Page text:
Public health officials in Auckland have told its three district health boards the region urgently needs a large-scale campaign to eliminate mumps.
There are now 637 confirmed or probable cases in the city, up from 300 in early September.
Though people usually recover well from the viral disease, there can be serious complications. So far, about 35 people - 5 percent of cases - have been hospitalised.
In a paper released under the Official Information Act, the Auckland Regional Public Health Service urged the DHBs to make catch-up doses of the mumps vaccine available to about 100,000 people who need it.
The regional health service's clinical director, Julia Peters, said offering people aged 10 to 29 a free measles, mumps and rubella vaccine would be the quickest way to end the outbreak.
When the outbreak began in January, cases mainly involved people from the Pacific either visiting this country or returning to live here.
But the regional health service said most cases are now locally acquired, involving people living here who lack immunity.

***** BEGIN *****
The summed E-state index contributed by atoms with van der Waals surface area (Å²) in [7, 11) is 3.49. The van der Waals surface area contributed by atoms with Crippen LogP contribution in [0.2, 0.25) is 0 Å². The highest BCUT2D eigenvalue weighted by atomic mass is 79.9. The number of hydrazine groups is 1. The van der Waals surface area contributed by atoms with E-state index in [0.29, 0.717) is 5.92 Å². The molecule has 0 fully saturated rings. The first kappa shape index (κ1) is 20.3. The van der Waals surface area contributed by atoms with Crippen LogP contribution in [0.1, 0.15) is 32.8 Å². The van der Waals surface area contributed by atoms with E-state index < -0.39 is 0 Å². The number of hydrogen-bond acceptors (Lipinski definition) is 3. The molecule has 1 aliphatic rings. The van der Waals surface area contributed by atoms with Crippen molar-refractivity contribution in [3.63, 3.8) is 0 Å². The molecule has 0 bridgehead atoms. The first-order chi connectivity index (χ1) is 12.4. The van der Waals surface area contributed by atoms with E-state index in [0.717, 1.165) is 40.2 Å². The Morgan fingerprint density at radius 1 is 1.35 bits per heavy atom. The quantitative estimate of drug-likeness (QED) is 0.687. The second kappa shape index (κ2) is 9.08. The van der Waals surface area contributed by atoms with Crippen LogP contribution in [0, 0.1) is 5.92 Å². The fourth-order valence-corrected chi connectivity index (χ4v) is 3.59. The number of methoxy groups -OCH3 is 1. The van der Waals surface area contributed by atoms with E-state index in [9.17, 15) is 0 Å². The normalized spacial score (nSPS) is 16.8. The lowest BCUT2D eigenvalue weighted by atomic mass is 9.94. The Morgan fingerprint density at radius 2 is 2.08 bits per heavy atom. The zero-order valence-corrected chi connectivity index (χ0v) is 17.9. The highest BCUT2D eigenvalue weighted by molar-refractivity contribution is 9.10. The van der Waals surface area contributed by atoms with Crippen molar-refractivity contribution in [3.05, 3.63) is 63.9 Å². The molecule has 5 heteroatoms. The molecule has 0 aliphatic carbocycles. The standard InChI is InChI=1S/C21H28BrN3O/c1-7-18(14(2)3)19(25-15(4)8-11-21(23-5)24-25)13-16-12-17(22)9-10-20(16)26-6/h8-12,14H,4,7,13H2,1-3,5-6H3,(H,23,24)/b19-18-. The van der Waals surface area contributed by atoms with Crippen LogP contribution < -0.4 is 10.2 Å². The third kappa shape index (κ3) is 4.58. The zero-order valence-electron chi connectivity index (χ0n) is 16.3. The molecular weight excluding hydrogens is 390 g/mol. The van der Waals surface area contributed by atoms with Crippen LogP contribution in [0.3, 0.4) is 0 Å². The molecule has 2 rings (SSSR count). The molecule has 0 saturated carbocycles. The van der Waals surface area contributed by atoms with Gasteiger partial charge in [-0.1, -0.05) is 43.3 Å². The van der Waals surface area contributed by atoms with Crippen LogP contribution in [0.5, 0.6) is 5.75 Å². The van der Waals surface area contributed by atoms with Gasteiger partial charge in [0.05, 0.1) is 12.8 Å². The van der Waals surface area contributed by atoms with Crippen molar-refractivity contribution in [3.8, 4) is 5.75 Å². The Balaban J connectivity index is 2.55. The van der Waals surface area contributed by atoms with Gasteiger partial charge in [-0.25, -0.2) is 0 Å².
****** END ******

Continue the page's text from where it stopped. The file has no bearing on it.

The most at-risk group are those aged 10 to 29 - mainly Pacific and Maori living in poorer communities in Auckland. About 77 percent of this age group are not fully vaccinated with the MMR vaccine.
District health boards haven't decided yet whether a large-scale programme will happen.
Dr Peters said it would be a major undertaking.
"Doing something like that is a considerable logistical exercise so it would require quite a lot of thought and planning if it was to go ahead.
"It's not just the funding.
"We'd need to assess the size of the at-risk population, it would need to be co-ordinated, staffed, we'd need to ensure the vaccination supplies, communications with the target population, and then the timing and then how it would be rolled out."